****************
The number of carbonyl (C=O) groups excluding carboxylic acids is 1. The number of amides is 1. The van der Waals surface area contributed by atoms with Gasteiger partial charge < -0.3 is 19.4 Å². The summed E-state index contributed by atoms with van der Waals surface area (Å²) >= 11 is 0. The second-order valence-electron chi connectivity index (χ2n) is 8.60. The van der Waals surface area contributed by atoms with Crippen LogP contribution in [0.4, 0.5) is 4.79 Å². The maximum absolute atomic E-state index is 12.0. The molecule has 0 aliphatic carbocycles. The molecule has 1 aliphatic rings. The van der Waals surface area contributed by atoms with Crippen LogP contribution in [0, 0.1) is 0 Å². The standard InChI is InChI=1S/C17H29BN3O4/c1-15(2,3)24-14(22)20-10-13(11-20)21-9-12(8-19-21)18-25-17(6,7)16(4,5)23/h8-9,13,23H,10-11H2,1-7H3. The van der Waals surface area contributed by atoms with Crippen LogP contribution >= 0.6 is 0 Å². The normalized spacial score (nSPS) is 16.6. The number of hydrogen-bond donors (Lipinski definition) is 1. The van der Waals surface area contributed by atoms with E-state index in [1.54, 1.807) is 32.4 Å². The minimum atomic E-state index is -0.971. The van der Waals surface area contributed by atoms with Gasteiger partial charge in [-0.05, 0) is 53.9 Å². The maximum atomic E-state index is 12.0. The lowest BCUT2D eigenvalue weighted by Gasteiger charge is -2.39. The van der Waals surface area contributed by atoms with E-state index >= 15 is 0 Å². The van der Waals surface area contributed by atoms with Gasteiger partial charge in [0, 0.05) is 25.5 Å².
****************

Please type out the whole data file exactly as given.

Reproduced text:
The number of carbonyl (C=O) groups excluding carboxylic acids is 1. The number of amides is 1. The van der Waals surface area contributed by atoms with Gasteiger partial charge < -0.3 is 19.4 Å². The summed E-state index contributed by atoms with van der Waals surface area (Å²) >= 11 is 0. The second-order valence-electron chi connectivity index (χ2n) is 8.60. The van der Waals surface area contributed by atoms with Crippen LogP contribution in [0.4, 0.5) is 4.79 Å². The maximum absolute atomic E-state index is 12.0. The molecule has 0 aliphatic carbocycles. The molecule has 1 aliphatic rings. The van der Waals surface area contributed by atoms with Crippen LogP contribution in [0, 0.1) is 0 Å². The standard InChI is InChI=1S/C17H29BN3O4/c1-15(2,3)24-14(22)20-10-13(11-20)21-9-12(8-19-21)18-25-17(6,7)16(4,5)23/h8-9,13,23H,10-11H2,1-7H3. The van der Waals surface area contributed by atoms with Crippen LogP contribution >= 0.6 is 0 Å². The normalized spacial score (nSPS) is 16.6. The number of hydrogen-bond donors (Lipinski definition) is 1. The van der Waals surface area contributed by atoms with E-state index in [1.54, 1.807) is 32.4 Å². The minimum atomic E-state index is -0.971. The van der Waals surface area contributed by atoms with Gasteiger partial charge in [-0.05, 0) is 53.9 Å². The maximum atomic E-state index is 12.0. The lowest BCUT2D eigenvalue weighted by Gasteiger charge is -2.39. The van der Waals surface area contributed by atoms with E-state index >= 15 is 0 Å². The van der Waals surface area contributed by atoms with Gasteiger partial charge in [0, 0.05) is 25.5 Å².